How far can an EV travel in typical South African conditions?
Sales of electric vehicles (EVs) are more than doubling every year, with the used car market seeing a 133% increase in EV sales in 2023 compared with 2022.
However, South African consumers are still anxious about range, expressing concerns about the distance EVs can travel on a charge on the open road.
Now in its third year, AutoTrader’s annual #ElectricCarChallenge is designed to address these concerns and set a national benchmark for electric mobility in South Africa.
Its intention is to establish the distance EVs can achieve on a charge while travelling non-stop at 120km/h on a typically hot South African day with the AC set at 21°C.
2023 results revealed that when driven non-stop from 90% battery charge down to 10%, the EVs tested typically have a range of between 199.9km and 254.7km.
“The tests are based on South African conditions rather than the cooler European testing scenarios,” said AutoTrader CEO George Mienie.
“In addition to setting a benchmark for EV variants, the aim is to produce a historical reference point upon which to look back and evaluate battery performance advancements year-on-year as battery technology evolves.”
In previous years, cars were driven to 0% of battery charge (2021) or from 100% to 10% (2022). In 2023, EV batteries were tested from 90% down to 10% to simulate real world conditions.
“To maintain good battery life, EVs should not be driven to lower than 10%,” said Mienie.
The battery challenge took place on the Gerotek high-speed oval track in Pretoria on a hot day (32°C) in November 2023.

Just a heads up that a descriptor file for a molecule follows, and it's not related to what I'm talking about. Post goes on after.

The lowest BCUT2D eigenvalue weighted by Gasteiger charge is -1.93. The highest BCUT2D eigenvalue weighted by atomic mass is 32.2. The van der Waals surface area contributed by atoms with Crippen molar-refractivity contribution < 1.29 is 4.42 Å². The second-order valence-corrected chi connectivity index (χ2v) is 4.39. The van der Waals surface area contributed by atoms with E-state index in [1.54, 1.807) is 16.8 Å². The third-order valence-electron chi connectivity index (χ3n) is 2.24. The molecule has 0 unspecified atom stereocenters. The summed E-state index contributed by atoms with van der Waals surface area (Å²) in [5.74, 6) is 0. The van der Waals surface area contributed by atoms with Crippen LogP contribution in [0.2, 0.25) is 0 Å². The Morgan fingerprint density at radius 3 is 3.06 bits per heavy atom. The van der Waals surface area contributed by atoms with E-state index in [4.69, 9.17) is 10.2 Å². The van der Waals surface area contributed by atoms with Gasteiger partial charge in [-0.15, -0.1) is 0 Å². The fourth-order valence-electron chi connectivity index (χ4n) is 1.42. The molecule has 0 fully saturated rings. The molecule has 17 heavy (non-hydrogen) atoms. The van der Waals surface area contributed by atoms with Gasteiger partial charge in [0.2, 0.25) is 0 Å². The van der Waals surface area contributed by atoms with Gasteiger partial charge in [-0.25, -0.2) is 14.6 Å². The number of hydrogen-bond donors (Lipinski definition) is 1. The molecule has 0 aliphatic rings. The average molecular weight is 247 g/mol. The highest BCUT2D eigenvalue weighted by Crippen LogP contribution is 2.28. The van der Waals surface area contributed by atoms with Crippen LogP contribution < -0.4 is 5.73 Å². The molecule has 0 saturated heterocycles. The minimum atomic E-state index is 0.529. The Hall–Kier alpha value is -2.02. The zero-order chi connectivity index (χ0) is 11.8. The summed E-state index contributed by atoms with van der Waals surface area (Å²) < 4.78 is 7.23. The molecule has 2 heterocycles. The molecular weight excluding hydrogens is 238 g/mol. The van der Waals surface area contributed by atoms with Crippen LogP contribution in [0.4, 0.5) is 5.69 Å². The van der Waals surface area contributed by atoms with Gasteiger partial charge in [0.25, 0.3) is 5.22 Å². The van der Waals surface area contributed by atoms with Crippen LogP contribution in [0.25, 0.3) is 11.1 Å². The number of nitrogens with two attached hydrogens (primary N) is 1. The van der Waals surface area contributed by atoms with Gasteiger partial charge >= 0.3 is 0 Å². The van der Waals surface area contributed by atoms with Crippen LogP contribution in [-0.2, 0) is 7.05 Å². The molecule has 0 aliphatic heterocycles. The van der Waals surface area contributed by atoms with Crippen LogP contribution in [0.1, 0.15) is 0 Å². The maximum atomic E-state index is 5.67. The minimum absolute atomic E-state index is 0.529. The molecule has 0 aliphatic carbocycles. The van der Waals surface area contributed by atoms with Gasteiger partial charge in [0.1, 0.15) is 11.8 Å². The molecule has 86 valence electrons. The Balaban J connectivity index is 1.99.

Four 2023 registered EVs, all priced R2.5m or less, were put to the test — three compact SUVs (Mercedes-Benz EQA 250 Progressive, BMW iX1 xDrive30 xLine, Volvo XC40 Recharge Single Motor) and one hatchback (GWM Ora 400 GT Ultra Luxury).
The Mercedes-Benz EQA 250 posted a distance of 254.7km at an average speed of 117.35km/h in a time of 2 hours 8 minutes and 53 seconds.
Averaging 117.5km/h, the BMW iX1 covered 238.7km in 2 hours 2 minutes and 19 seconds.
Covering a distance of 214.5km, the Volvo XC40 Recharge posted a time of 1 hour 49 minutes and 33 seconds while travelling at an average speed of 116.25km/h.
The GWM Ora 400 GT achieved 199.9km at an average speed of 105.25km/h. The retro-styled hatch covered the distance in 1 hour 34 minutes and 49 seconds.
In addition to the EVs, South Africa’s best-selling new hybrid car, the Toyota Corolla Cross 1.8 Hybrid XS, was also tested with the objective of recording fuel efficiency. The hybrid faced the same conditions as the EVs.
Emulating the typical South African daily commute of 44km, tests mimicking highway driving (44km non-stop at the national speed limit) and 44km stop-start city style driving, were conducted.
The Corolla Cross produced a consumption of 6.7l/100km for highway driving. That equates to a range of 537km from the hybrid’s 36l tank. Figures were even more favourable for city driving, where the car posted 4.6l/100km, or a range of 782km.
Battery technology continues to evolve at pace, with advancements bringing longer ranges. This is likely to reduce range anxiety and accelerate greater EV adoption in South Africa.
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